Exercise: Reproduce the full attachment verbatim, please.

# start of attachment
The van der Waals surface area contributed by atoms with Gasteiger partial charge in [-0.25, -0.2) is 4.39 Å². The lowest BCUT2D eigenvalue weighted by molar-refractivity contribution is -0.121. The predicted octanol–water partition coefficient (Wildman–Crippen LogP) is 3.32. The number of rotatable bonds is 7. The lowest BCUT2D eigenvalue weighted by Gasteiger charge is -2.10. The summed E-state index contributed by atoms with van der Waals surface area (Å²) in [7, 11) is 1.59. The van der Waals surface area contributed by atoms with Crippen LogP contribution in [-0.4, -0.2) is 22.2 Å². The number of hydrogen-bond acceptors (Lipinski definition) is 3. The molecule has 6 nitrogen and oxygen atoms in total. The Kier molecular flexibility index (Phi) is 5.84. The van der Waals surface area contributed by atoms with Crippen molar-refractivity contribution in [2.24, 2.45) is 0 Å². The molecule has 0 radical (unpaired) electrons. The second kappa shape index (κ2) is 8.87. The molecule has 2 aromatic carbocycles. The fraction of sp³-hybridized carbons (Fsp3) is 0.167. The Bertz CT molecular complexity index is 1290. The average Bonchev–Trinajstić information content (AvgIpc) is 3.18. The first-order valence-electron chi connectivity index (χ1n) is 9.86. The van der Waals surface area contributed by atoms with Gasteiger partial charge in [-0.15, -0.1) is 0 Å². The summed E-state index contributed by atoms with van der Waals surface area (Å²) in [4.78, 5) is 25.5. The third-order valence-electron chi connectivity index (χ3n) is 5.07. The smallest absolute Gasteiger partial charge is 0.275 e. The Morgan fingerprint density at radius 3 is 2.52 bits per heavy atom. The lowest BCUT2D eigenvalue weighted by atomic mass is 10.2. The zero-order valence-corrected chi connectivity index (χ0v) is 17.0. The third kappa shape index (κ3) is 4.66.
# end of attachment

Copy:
The van der Waals surface area contributed by atoms with Gasteiger partial charge in [-0.25, -0.2) is 4.39 Å². The lowest BCUT2D eigenvalue weighted by molar-refractivity contribution is -0.121. The predicted octanol–water partition coefficient (Wildman–Crippen LogP) is 3.32. The number of rotatable bonds is 7. The lowest BCUT2D eigenvalue weighted by Gasteiger charge is -2.10. The summed E-state index contributed by atoms with van der Waals surface area (Å²) in [7, 11) is 1.59. The van der Waals surface area contributed by atoms with Crippen LogP contribution in [-0.4, -0.2) is 22.2 Å². The number of hydrogen-bond acceptors (Lipinski definition) is 3. The molecule has 6 nitrogen and oxygen atoms in total. The Kier molecular flexibility index (Phi) is 5.84. The van der Waals surface area contributed by atoms with Crippen molar-refractivity contribution in [2.24, 2.45) is 0 Å². The molecule has 0 radical (unpaired) electrons. The second kappa shape index (κ2) is 8.87. The molecule has 2 aromatic carbocycles. The fraction of sp³-hybridized carbons (Fsp3) is 0.167. The Bertz CT molecular complexity index is 1290. The average Bonchev–Trinajstić information content (AvgIpc) is 3.18. The first-order valence-electron chi connectivity index (χ1n) is 9.86. The van der Waals surface area contributed by atoms with Gasteiger partial charge in [-0.15, -0.1) is 0 Å². The summed E-state index contributed by atoms with van der Waals surface area (Å²) in [4.78, 5) is 25.5. The third-order valence-electron chi connectivity index (χ3n) is 5.07. The smallest absolute Gasteiger partial charge is 0.275 e. The Morgan fingerprint density at radius 3 is 2.52 bits per heavy atom. The lowest BCUT2D eigenvalue weighted by atomic mass is 10.2. The zero-order valence-corrected chi connectivity index (χ0v) is 17.0. The third kappa shape index (κ3) is 4.66.